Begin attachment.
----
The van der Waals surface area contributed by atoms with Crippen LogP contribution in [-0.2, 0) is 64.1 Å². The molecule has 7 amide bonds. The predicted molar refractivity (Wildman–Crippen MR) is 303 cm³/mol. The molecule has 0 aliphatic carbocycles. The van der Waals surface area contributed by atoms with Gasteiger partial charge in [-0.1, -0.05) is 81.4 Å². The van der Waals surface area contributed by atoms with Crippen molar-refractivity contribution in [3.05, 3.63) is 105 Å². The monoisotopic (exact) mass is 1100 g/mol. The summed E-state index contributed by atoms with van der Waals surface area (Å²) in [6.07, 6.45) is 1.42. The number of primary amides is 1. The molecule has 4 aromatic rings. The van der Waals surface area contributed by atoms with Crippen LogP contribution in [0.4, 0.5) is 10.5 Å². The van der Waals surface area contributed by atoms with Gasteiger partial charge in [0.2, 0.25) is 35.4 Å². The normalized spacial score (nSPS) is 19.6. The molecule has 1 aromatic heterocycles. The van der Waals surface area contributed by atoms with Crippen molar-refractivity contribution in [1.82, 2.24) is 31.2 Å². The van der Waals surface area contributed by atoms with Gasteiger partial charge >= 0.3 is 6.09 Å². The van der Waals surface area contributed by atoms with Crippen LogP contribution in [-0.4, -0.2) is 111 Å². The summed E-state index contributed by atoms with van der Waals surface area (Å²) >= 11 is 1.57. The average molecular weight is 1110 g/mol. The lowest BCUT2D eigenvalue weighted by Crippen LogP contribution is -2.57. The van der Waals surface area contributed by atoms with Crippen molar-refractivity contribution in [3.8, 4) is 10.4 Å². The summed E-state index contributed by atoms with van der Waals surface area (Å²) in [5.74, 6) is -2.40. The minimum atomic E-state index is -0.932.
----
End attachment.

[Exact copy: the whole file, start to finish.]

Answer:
The van der Waals surface area contributed by atoms with Crippen LogP contribution in [-0.2, 0) is 64.1 Å². The molecule has 7 amide bonds. The predicted molar refractivity (Wildman–Crippen MR) is 303 cm³/mol. The molecule has 0 aliphatic carbocycles. The van der Waals surface area contributed by atoms with Gasteiger partial charge in [-0.1, -0.05) is 81.4 Å². The van der Waals surface area contributed by atoms with Crippen molar-refractivity contribution in [3.05, 3.63) is 105 Å². The monoisotopic (exact) mass is 1100 g/mol. The summed E-state index contributed by atoms with van der Waals surface area (Å²) in [6.07, 6.45) is 1.42. The number of primary amides is 1. The molecule has 4 aromatic rings. The van der Waals surface area contributed by atoms with Crippen LogP contribution in [0.4, 0.5) is 10.5 Å². The van der Waals surface area contributed by atoms with Gasteiger partial charge in [0.2, 0.25) is 35.4 Å². The normalized spacial score (nSPS) is 19.6. The molecule has 1 aromatic heterocycles. The van der Waals surface area contributed by atoms with Crippen molar-refractivity contribution in [1.82, 2.24) is 31.2 Å². The van der Waals surface area contributed by atoms with Gasteiger partial charge >= 0.3 is 6.09 Å². The van der Waals surface area contributed by atoms with Crippen LogP contribution in [-0.4, -0.2) is 111 Å². The summed E-state index contributed by atoms with van der Waals surface area (Å²) >= 11 is 1.57. The average molecular weight is 1110 g/mol. The lowest BCUT2D eigenvalue weighted by Crippen LogP contribution is -2.57. The van der Waals surface area contributed by atoms with Crippen molar-refractivity contribution in [3.8, 4) is 10.4 Å². The summed E-state index contributed by atoms with van der Waals surface area (Å²) in [5.74, 6) is -2.40. The minimum atomic E-state index is -0.932.